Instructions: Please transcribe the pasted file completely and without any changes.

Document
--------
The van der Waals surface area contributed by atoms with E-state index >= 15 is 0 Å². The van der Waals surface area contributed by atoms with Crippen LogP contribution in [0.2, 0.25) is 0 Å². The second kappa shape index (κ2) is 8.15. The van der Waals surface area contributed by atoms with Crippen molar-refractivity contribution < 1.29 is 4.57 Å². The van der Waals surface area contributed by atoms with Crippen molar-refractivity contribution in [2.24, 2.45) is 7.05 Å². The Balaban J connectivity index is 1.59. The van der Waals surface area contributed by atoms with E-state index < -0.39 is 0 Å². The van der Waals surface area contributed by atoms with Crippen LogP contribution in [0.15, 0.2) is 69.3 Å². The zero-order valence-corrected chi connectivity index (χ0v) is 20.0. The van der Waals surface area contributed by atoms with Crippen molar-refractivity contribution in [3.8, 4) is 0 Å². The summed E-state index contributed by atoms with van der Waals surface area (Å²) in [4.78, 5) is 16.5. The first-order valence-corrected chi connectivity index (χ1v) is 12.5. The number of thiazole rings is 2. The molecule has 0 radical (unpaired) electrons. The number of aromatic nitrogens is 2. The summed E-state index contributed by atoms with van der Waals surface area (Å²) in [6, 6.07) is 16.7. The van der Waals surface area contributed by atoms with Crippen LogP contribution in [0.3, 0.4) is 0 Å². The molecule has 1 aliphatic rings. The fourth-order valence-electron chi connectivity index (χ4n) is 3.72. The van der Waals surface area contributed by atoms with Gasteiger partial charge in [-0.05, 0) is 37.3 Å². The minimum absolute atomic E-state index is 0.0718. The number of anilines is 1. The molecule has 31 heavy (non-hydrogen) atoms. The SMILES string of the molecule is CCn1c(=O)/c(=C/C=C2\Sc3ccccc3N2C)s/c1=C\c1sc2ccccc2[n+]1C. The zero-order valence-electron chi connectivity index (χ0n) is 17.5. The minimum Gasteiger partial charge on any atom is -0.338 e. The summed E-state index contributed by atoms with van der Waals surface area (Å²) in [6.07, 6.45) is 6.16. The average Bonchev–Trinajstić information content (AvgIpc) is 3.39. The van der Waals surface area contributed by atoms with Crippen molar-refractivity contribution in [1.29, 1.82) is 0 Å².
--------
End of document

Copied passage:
The van der Waals surface area contributed by atoms with E-state index >= 15 is 0 Å². The van der Waals surface area contributed by atoms with Crippen LogP contribution in [0.2, 0.25) is 0 Å². The second kappa shape index (κ2) is 8.15. The van der Waals surface area contributed by atoms with Crippen molar-refractivity contribution < 1.29 is 4.57 Å². The van der Waals surface area contributed by atoms with Crippen molar-refractivity contribution in [2.24, 2.45) is 7.05 Å². The Balaban J connectivity index is 1.59. The van der Waals surface area contributed by atoms with E-state index < -0.39 is 0 Å². The van der Waals surface area contributed by atoms with Crippen LogP contribution in [0.15, 0.2) is 69.3 Å². The zero-order valence-corrected chi connectivity index (χ0v) is 20.0. The van der Waals surface area contributed by atoms with Crippen molar-refractivity contribution in [3.8, 4) is 0 Å². The summed E-state index contributed by atoms with van der Waals surface area (Å²) in [4.78, 5) is 16.5. The first-order valence-corrected chi connectivity index (χ1v) is 12.5. The number of thiazole rings is 2. The molecule has 0 radical (unpaired) electrons. The number of aromatic nitrogens is 2. The summed E-state index contributed by atoms with van der Waals surface area (Å²) in [6, 6.07) is 16.7. The van der Waals surface area contributed by atoms with Crippen LogP contribution in [0.3, 0.4) is 0 Å². The molecule has 1 aliphatic rings. The fourth-order valence-electron chi connectivity index (χ4n) is 3.72. The van der Waals surface area contributed by atoms with Gasteiger partial charge in [-0.05, 0) is 37.3 Å². The minimum absolute atomic E-state index is 0.0718. The number of anilines is 1. The molecule has 31 heavy (non-hydrogen) atoms. The SMILES string of the molecule is CCn1c(=O)/c(=C/C=C2\Sc3ccccc3N2C)s/c1=C\c1sc2ccccc2[n+]1C. The zero-order valence-electron chi connectivity index (χ0n) is 17.5. The minimum Gasteiger partial charge on any atom is -0.338 e. The summed E-state index contributed by atoms with van der Waals surface area (Å²) in [6.07, 6.45) is 6.16. The average Bonchev–Trinajstić information content (AvgIpc) is 3.39. The van der Waals surface area contributed by atoms with Crippen molar-refractivity contribution in [1.29, 1.82) is 0 Å².